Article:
King, Gill and Burnham enlisted Sara Lee, an old friend of King and Gill and veteran of British guitarist Robert Fripp's musical project the League of Gentlemen. "We did want a woman" to help put the band's feminist politics into practice, King told Musician' s J. D. Considine. Lee turned out to be a good vocalist as well as a talented bassist, and her vocals helped to give the tunes on the group's next effort-- Songs of the Free --a melodic and accessible quality. "Call Me Up" and "I Love a Man in Uniform" were the first radio-friendly songs the Gang had put on vinyl, and though the latter was banned from British radio shortly after its release--because England was at war in the Falkland Islands--the group enjoyed some commercial success. Songs of the Free received mixed reviews. Sweeting called it "an uncomfortable album of transition," but Pareles, writing for Rolling Stone, felt it was "by no means a pop sellout." King admitted to Considine that the group "definitely wanted to move towards using melody more in the songs," and this approach no doubt seemed to some listeners like a musical version of the softening that had worried Allen.

In 1983 King and Gill fired Burnham, much to the drummer's surprise and disappointment, before recording a new LP. Hard was an attempt to create an even more commercially viable sound; though Burnham was succeeded by Steve Goulding on stage, the group utilized drum machines along with banks of keyboards and the harmonies of several female backup singers on the album. The single "Is It Love" fared reasonably well in clubs and as a rock video. This time, however, the critics didn't pull any punches. " Hard is largely a string of wasted opportunities," opined Melody Maker' s Lynden Barber, who added that "the Gang simply sound old. " For Greg Tate of the Village Voice, Hard' s compromises in sound, though substantial, were less offensive than the compromises in content; Tate noted that the band's "insincerity" this time led to "insufferable meaninglessness." Fricke called the album "a bland offering of Manhattan disco with dashes of postpunk cool."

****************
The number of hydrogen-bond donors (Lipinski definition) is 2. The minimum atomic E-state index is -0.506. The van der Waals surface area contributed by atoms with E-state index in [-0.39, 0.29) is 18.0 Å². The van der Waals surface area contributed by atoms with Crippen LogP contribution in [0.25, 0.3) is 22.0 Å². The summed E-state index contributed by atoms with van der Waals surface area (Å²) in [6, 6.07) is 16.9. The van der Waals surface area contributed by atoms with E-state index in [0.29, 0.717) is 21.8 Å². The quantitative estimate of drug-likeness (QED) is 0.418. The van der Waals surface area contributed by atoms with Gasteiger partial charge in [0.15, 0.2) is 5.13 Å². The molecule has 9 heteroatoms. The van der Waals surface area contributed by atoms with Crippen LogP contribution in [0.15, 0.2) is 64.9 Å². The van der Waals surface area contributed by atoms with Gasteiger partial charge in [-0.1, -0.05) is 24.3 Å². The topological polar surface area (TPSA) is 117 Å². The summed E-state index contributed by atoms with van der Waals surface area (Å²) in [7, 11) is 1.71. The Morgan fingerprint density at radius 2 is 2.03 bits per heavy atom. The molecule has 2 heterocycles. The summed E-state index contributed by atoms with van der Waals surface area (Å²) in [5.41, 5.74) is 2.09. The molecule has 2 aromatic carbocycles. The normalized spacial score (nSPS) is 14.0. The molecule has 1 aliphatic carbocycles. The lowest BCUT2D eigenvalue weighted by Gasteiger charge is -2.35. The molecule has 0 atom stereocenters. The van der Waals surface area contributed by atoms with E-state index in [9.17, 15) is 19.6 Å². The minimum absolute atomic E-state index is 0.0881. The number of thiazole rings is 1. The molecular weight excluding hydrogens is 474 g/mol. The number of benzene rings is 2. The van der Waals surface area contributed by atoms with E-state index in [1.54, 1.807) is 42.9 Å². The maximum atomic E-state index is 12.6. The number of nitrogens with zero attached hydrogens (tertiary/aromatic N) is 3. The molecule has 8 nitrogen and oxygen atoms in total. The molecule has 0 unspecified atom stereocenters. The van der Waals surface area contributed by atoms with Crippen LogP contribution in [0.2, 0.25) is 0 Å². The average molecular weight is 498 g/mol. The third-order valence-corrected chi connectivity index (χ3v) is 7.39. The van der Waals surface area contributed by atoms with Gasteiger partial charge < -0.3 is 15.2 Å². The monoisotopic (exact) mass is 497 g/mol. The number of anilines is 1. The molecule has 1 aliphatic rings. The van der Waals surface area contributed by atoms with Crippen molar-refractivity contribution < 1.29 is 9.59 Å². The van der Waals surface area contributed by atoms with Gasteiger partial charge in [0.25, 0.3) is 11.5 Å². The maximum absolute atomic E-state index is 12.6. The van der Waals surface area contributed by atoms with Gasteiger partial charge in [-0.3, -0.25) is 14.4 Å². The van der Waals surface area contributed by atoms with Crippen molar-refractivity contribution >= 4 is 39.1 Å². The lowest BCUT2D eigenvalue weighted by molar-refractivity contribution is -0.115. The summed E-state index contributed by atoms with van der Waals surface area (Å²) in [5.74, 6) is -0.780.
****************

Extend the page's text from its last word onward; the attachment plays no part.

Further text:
"The Gang of Four have called it a day, due to musical differences," Melody Maker reported in March of 1984. The group held a farewell performance at London's Hammersmith Palais, a show that Barber found disappointing except for the Gang's brief reunion with Allen and Burnham during one of the encores. In 1984 Mercury released a live album, Gang of Four at the Palace, which memorialized the Hard tour's stop in Hollywood. 1986 saw the release of The Peel Sessions Album, a collection of rawly rendered material recorded from 1971 to 1981 for British radio. Melody Maker dubbed the album "a perfect and classic nostalgia trip into the world of gaunt cynicism."

Andy Gill spent the next few years producing--he worked with American funk-rockers the Red Hot Chili Peppers on their debut--and writing music for films like The Karate Kid. But the revival of funk rock and the monster success of rap in the late eighties suggested to Gill and King that a new Gang of Four project might be well suited to the times. The Gang of Four had finally become available on compact disc (CD) after the 1990 Warner Bros. release of a collection entitled A Brief History of the Twentieth Century; in 1991 Gill, King, and some new collaborators put out an album of new material for Polydor records entitled Mall. The record manages to bring the hard political funk of classic Gang records into sync with the sound of the rap era without the mid-eighties compromises of Hard. "Don't Fix What Ain't Broke" was a driving dance anthem, while "Satellite" was an edgy but tuneful ballad. In addition, Mall contained songs about communication problems, the Vietnam war, and the paradoxes of consumer culture.

Guitar Player declared Mall "a stunning album recapturing the best aspects of [the group's] past incarnations," while Dave Levesque of Rhythm & News called it "a thoroughly enjoyable piece of funk-drenched rock 'n roll." The band's tour for the album, on a bill with rap superstars Public Enemy, was also well received: Variety called the Gang set "a pleasantly surprising mix of old and new" and noted that "Gang of Four's sociopolitical point of view remains relevant some seven years after first breaking up." Even so, the low sales of Mall led Polygram to drop the group. Whatever its eventual fate, though, Gang of Four have achieved an important niche in the annals of alternative music for their powerful social criticism and skillful mix of funk, punk, and rock.

by Simon Glickman